Perhaps too, the corporate sector is now in such a state of "Maoist" perpetual revolution, such a state of paranoid desire to cling on to hard-won market share and to repel borders at almost any cost, that the collective eye has been taken off the ball. Companies are achieving profit growth by making use of rebuilt balance sheets to acquire rival or complimentary businesses. Such a strategy may work in the near term, but most if not all, fear the icy gusts of winter as low cost producing China (and to a marginally lesser extent) India increase their presence in the global economic firmament.
Mr Bootle's conclusion is that global bond yields are low because market expectations are keeping them low. Market expectations are where they are because of the persistent (and widening) gulf between productive capacity and demand. In fact if things continue the way they are, then it will be rising real yields, not nominal yields, that might cause the financial markets pause for reflection (masterly understatement!).
If you are the Chairman of the world's most powerful central bank you have to take particular care when waving red flags and talking about the risk of deflation. A literal description of a deflationary environment and all its consequences could cause panic and serve to exacerbate a situation which has, to our minds, a 30%-40% probability of taking place.
On the other hand, not talking about it is concerning to those people who understand the consequences of deflation because it leads them to fear that the Fed doesn't recognise the risk or have a plan for dealing with it were it to break out.
Mr Greenspan (and regional Fed governors) are deeply aware of their responsibilities and position within the US political framework. This is why, in previous utterances, they have referred simply to "deflation" because deflation (although suffering many definitions) is, at its most basic, just generally falling consumer prices. The Fed has never, to the writers' knowledge, articulated the connection between deflation and a severe economic contraction.
When the wings of deflation beat loudly on the window panes two or three years ago, Mr Greenspan went out of his way to play down its threat and to play up the preparedness of the Federal Reserve to fight it should it break out. Significantly, Mr Greenspan fell short of articulating, in detail, what the Fed might do if deflation broke out. Ultimately he never had to. But just because the threat went away then, doesn't mean that it has gone away for good.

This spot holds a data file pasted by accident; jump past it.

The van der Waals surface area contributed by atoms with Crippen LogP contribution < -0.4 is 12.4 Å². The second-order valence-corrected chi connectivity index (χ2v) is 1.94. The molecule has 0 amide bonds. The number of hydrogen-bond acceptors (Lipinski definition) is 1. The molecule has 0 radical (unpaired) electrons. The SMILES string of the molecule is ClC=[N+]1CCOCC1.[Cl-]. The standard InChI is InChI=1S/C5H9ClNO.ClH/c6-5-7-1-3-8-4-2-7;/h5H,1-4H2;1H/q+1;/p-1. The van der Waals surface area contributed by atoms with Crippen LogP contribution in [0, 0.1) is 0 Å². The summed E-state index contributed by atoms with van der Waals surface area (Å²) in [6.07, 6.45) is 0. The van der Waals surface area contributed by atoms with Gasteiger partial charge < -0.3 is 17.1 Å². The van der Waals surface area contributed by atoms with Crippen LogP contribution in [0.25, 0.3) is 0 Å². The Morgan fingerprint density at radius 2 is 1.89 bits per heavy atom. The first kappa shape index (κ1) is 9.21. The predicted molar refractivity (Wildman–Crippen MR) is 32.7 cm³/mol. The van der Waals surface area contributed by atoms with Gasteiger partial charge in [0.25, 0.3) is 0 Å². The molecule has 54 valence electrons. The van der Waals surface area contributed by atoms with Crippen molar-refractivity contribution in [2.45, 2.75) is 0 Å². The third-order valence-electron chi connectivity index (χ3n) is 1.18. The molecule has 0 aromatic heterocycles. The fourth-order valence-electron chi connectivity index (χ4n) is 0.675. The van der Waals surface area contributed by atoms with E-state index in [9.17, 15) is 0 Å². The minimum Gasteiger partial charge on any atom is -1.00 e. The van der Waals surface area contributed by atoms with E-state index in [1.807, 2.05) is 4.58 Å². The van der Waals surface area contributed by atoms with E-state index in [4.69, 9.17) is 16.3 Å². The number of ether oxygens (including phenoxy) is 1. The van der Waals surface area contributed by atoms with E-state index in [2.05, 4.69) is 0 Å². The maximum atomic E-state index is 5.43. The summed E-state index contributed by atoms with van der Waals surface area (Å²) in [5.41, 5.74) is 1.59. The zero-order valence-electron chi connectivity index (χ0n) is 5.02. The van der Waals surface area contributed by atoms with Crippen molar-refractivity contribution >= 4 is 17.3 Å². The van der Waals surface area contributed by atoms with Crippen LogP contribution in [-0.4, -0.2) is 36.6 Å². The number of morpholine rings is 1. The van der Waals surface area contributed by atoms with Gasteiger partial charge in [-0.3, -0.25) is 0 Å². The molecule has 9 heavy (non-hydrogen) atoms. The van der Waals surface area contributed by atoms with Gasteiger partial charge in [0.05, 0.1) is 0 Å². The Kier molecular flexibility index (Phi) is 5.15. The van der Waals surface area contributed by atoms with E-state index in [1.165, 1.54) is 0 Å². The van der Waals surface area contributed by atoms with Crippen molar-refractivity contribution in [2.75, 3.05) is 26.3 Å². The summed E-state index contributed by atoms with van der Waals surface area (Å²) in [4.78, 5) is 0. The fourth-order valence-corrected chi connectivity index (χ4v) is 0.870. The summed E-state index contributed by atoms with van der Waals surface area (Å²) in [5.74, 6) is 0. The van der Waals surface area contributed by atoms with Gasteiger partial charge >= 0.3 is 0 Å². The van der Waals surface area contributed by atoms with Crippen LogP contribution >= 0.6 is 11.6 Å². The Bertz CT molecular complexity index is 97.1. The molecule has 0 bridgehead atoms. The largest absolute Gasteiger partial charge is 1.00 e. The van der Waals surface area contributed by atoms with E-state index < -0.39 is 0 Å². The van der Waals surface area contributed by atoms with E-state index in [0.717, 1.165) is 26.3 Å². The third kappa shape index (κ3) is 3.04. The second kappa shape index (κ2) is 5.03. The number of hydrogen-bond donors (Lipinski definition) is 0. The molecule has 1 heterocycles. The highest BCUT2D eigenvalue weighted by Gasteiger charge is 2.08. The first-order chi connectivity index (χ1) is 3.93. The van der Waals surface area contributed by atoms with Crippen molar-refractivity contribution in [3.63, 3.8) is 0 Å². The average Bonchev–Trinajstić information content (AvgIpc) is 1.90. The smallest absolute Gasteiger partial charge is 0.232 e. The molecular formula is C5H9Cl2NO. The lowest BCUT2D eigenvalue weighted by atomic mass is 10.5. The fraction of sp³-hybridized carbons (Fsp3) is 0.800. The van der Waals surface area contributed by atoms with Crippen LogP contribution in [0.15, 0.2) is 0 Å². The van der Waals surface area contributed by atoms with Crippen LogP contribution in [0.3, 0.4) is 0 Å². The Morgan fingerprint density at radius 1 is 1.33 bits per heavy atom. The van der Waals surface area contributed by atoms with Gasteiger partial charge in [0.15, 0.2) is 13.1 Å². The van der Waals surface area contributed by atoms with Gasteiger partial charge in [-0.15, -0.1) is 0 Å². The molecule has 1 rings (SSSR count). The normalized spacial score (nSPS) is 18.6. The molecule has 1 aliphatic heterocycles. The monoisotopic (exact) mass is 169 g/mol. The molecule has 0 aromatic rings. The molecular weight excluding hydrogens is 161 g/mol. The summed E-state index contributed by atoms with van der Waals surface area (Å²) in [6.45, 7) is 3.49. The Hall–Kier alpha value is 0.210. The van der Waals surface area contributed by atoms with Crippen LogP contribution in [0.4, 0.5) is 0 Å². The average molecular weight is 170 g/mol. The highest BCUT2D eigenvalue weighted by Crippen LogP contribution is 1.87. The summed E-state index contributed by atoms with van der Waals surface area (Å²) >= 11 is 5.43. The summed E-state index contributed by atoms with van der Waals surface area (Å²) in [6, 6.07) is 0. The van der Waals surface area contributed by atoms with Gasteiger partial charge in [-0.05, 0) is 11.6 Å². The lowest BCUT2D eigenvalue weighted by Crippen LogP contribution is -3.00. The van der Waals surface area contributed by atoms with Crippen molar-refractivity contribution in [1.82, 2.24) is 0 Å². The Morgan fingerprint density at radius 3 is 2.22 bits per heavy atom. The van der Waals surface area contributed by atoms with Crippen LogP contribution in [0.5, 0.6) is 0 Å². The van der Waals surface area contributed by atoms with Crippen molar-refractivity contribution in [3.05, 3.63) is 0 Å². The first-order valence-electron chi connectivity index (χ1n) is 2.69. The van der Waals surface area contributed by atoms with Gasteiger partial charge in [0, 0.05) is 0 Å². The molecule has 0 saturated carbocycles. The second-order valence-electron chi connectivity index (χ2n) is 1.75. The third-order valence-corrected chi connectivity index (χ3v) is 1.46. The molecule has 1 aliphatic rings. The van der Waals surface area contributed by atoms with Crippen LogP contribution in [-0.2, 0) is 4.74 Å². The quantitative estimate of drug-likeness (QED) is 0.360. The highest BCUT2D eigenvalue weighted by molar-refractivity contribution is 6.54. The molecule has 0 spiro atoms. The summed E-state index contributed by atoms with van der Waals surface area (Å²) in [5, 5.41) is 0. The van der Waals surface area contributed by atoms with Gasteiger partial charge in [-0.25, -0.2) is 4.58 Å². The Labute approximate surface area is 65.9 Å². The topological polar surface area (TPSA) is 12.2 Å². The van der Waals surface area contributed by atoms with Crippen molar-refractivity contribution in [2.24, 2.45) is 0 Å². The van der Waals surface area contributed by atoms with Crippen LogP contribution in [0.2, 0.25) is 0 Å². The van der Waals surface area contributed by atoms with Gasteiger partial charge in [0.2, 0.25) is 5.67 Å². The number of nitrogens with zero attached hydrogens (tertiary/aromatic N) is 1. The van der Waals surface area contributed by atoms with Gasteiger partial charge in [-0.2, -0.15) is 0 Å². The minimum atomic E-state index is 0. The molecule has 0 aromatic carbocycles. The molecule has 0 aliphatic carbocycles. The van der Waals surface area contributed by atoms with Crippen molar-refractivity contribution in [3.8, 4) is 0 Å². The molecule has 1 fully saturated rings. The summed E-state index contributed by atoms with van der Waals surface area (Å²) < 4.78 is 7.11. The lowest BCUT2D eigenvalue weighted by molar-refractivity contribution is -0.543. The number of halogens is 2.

Simply talking about deflation in the context of generally falling consumer prices goes nowhere near far enough in getting to the root of the issue, in just the same way as describing the prevailing economic environment as close to recession would be equally misleading.
The economic definition of a recession is a contraction in economic activity that can be managed by monetary policy and is reversed by central bank easing via lowering short-term interest rates. Interest rate cuts make debt easier to service, make the de facto cost of items bought on credit cheaper and create a positive wealth effect (by raising the capitalised value of income streams that are discounted at the lower interest rate).
The process we refer to occurs when nominal interest rates cannot fall (because they cannot drop below zero). But real interest rates rise. So debt service burdens cannot be relieved, so asset sales have to take place to generate cash and costs have to be cut to generate profits. In lieu of interest rate reductions, prices have to be cut to stimulate demand, so credit problems and deflation ensues.
All in all, good stuff from Roger Bootle who remains one of the most far-sighted and thoughtful commentators around. His new book "Money For Nothing" is probably a good read, but this writer wonders whether it goes far enough. Perhaps, like Mr Greenspan, Mr Bootle has become something of a creature of the establishment and must now pull his punches to avoid precipitating panic. As this note indicates, one can follow Mr Bootle's conclusions to the next level. As financial market operators it's as well to know where Cerberus lurks!
By Jeremy Batstone, Director of Private Client Research at Charles Stanley Equity Research